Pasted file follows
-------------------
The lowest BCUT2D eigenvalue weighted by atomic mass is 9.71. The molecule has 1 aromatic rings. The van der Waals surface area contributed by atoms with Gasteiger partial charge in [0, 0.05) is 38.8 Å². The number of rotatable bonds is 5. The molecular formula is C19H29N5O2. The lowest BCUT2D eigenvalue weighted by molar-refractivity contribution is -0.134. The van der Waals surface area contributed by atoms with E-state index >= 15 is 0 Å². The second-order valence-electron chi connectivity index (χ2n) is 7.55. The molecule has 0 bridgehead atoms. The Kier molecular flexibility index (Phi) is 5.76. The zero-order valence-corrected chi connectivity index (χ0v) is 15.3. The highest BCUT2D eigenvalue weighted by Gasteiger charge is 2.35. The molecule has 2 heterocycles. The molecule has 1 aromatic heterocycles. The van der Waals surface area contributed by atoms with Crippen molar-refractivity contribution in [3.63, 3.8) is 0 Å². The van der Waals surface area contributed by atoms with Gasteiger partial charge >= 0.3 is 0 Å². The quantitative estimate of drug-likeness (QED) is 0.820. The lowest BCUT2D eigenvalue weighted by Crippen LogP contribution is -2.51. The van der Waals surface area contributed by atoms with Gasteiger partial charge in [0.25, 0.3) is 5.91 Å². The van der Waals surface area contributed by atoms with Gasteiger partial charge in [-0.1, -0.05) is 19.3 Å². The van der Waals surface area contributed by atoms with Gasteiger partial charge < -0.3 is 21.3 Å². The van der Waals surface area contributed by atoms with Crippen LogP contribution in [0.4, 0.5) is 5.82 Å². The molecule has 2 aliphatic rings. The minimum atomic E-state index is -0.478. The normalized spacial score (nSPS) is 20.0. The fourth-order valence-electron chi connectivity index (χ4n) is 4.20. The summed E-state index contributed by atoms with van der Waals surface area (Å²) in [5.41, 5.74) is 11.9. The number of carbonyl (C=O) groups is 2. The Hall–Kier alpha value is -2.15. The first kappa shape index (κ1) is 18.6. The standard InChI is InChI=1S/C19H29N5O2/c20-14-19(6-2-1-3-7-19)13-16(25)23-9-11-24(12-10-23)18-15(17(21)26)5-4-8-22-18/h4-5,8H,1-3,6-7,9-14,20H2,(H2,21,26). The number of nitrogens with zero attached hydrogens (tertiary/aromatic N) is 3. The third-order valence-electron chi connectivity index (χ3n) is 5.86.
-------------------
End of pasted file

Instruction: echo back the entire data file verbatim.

The lowest BCUT2D eigenvalue weighted by atomic mass is 9.71. The molecule has 1 aromatic rings. The van der Waals surface area contributed by atoms with Gasteiger partial charge in [0, 0.05) is 38.8 Å². The number of rotatable bonds is 5. The molecular formula is C19H29N5O2. The lowest BCUT2D eigenvalue weighted by molar-refractivity contribution is -0.134. The van der Waals surface area contributed by atoms with E-state index >= 15 is 0 Å². The second-order valence-electron chi connectivity index (χ2n) is 7.55. The molecule has 0 bridgehead atoms. The Kier molecular flexibility index (Phi) is 5.76. The zero-order valence-corrected chi connectivity index (χ0v) is 15.3. The highest BCUT2D eigenvalue weighted by Gasteiger charge is 2.35. The molecule has 2 heterocycles. The molecule has 1 aromatic heterocycles. The van der Waals surface area contributed by atoms with Crippen molar-refractivity contribution in [3.63, 3.8) is 0 Å². The van der Waals surface area contributed by atoms with Gasteiger partial charge >= 0.3 is 0 Å². The quantitative estimate of drug-likeness (QED) is 0.820. The lowest BCUT2D eigenvalue weighted by Crippen LogP contribution is -2.51. The van der Waals surface area contributed by atoms with Gasteiger partial charge in [0.25, 0.3) is 5.91 Å². The van der Waals surface area contributed by atoms with Gasteiger partial charge in [-0.1, -0.05) is 19.3 Å². The van der Waals surface area contributed by atoms with Gasteiger partial charge < -0.3 is 21.3 Å². The van der Waals surface area contributed by atoms with Crippen LogP contribution in [0.4, 0.5) is 5.82 Å². The molecule has 2 aliphatic rings. The minimum atomic E-state index is -0.478. The normalized spacial score (nSPS) is 20.0. The fourth-order valence-electron chi connectivity index (χ4n) is 4.20. The summed E-state index contributed by atoms with van der Waals surface area (Å²) in [5.41, 5.74) is 11.9. The number of carbonyl (C=O) groups is 2. The Hall–Kier alpha value is -2.15. The first kappa shape index (κ1) is 18.6. The standard InChI is InChI=1S/C19H29N5O2/c20-14-19(6-2-1-3-7-19)13-16(25)23-9-11-24(12-10-23)18-15(17(21)26)5-4-8-22-18/h4-5,8H,1-3,6-7,9-14,20H2,(H2,21,26). The number of nitrogens with zero attached hydrogens (tertiary/aromatic N) is 3. The third-order valence-electron chi connectivity index (χ3n) is 5.86.